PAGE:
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Some candidates do better than the polls and others worse. We break it down.

The NBC News Decision Desk analyzed dozens of surveys taken before votes in the early 2020 primary states.
Image: Early Voting Nevada
A voter casts a ballot on the final day of early voting for the Nevada Democratic presidential caucus in Las Vegas on Tuesday, Feb. 18, 2020.Mario Tama / Getty Images

Pre-election polls are more important this primary election cycle than ever before.

Last week, Mike Bloomberg was given a place on the debate stage in Las Vegas because of his rising support in pre-election polls. Polls provide more than just interesting talking points — they can have direct consequences for candidates' futures.

With the first three Democratic contests of the season behind us, it's worth looking at how well pre-election polls have done so far at predicting candidates' support on Election Day. (We didn't analyze the accuracy of pre-Nevada polling but will do so in a future report.)

So far, we find that the ability of pre-election polls to predict a candidate's support on Election Day isn't exactly reassuring. Large errors are being made for some candidates, most notably Pete Buttigieg and Amy Klobuchar.

In the two weeks leading up to the Iowa caucuses, 14 polls were released and reported publicly. Two weeks before the New Hampshire primary, 31 polls were released, including 19 that were conducted and released after the Iowa caucuses.

There are several ways to analyze the performance of pre-election polls.

Because we are interested in how well pre-election polls are able to measure strength of support for a candidate, we simply compare the election results of the five leading Democratic candidates to their average support in the polls released in the two weeks before the election. For Iowa, we use the results from the initial preference ballot, because it's the vote that most closely resembles the original views of caucusgoers before any reallocation, in which they may choose candidates who weren't their first picks.

To keep things simple, and to focus on their overall performance, we treat all pre-election polls equally and make no attempt to judge whether or why are doing better or worse.

To evaluate how well polls are able to predict a candidate's support, we examine how the percentage of votes each candidate received compared to their average support in the polls. Candidates with positive values did better than the polls predicted, and candidates with negative values did worse.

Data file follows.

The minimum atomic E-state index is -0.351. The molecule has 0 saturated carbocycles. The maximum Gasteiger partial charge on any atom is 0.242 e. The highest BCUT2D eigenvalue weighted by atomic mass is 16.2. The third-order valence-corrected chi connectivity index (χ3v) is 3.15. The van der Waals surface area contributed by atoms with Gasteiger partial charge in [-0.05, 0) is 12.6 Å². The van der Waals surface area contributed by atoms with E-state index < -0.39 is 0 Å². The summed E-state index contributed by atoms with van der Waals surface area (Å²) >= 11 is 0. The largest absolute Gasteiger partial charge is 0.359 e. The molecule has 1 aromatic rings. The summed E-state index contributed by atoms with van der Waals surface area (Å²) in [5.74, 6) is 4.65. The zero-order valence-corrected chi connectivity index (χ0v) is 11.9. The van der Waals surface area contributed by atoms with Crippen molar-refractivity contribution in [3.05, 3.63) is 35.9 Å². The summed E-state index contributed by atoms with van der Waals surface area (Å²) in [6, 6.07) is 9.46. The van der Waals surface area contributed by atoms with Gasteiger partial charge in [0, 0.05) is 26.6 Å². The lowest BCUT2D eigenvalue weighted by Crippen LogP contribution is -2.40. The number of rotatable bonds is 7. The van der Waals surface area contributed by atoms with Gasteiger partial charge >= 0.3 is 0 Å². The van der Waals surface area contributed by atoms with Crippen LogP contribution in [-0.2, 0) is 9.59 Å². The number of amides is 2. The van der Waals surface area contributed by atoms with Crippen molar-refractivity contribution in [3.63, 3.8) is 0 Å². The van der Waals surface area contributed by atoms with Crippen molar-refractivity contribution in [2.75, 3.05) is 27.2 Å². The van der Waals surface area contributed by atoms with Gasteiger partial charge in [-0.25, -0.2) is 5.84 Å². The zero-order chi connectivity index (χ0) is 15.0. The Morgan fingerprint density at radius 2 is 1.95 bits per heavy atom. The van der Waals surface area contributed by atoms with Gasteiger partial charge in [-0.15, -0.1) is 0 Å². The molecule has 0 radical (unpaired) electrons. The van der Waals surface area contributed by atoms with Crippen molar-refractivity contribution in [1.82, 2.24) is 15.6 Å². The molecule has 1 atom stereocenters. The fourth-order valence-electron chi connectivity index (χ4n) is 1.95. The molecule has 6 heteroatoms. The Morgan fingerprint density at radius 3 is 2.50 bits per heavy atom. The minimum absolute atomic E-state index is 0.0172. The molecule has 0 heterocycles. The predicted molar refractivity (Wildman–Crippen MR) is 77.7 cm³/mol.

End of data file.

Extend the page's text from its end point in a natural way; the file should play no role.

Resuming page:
The results are revealing.

Joe Biden underperformed — he did worse than the polls had suggested he would — in both contests relative to the pre-election polling average. Buttigieg significantly outperformed his polling average in Iowa and New Hampshire, and Klobuchar's surprise third-place finish in New Hampshire wasn't predicted by the polls at all. The performances of Bernie Sanders and Elizabeth Warren, however, were more in line with what might be expected given the polls' margins of sampling error.

Even though there were about twice as many polls in New Hampshire than Iowa, they continued to err in particular ways for certain candidates. Thirty of the 31 polls overpredicted Biden's performance, and all 31 underpredicted Klobuchar's result in New Hampshire. Nearly every poll — 28 out of 31 — underpredicted Buttigieg and overpredicted Warren.

It is tempting to suggest that the performances of the New Hampshire polls were the result of momentum after Iowa.

Looking only at the 19 polls conducted and released between the Iowa caucus and the New Hampshire primary reassuringly reveals that although the polling errors are smaller for every candidate — and although the polls dramatically underpredicted Klobuchar's performance — nearly every poll made similar mistakes by overpredicting the support for Biden and Warren or underpredicting the support for Buttigieg and Klobuchar.

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Large errors are being made for some candidates — most notably for Buttigieg in Iowa and Klobuchar in New Hampshire — and many of the polls are making similar types of errors for most of the leading candidates. Some of those errors may be the result of voters' changing their minds.

The NBC Exit Polls, for example, revealed that 36 percent of Democratic caucusgoers in Iowa and 51 percent of voters in the New Hampshire primary decided whom they would choose in the last few days before Election Day — last-minute decisions that may be difficult to capture in pre-election polling conducted before decisions were made. We will continue to track whether the polls are better able to predict candidates' support as the campaign continues.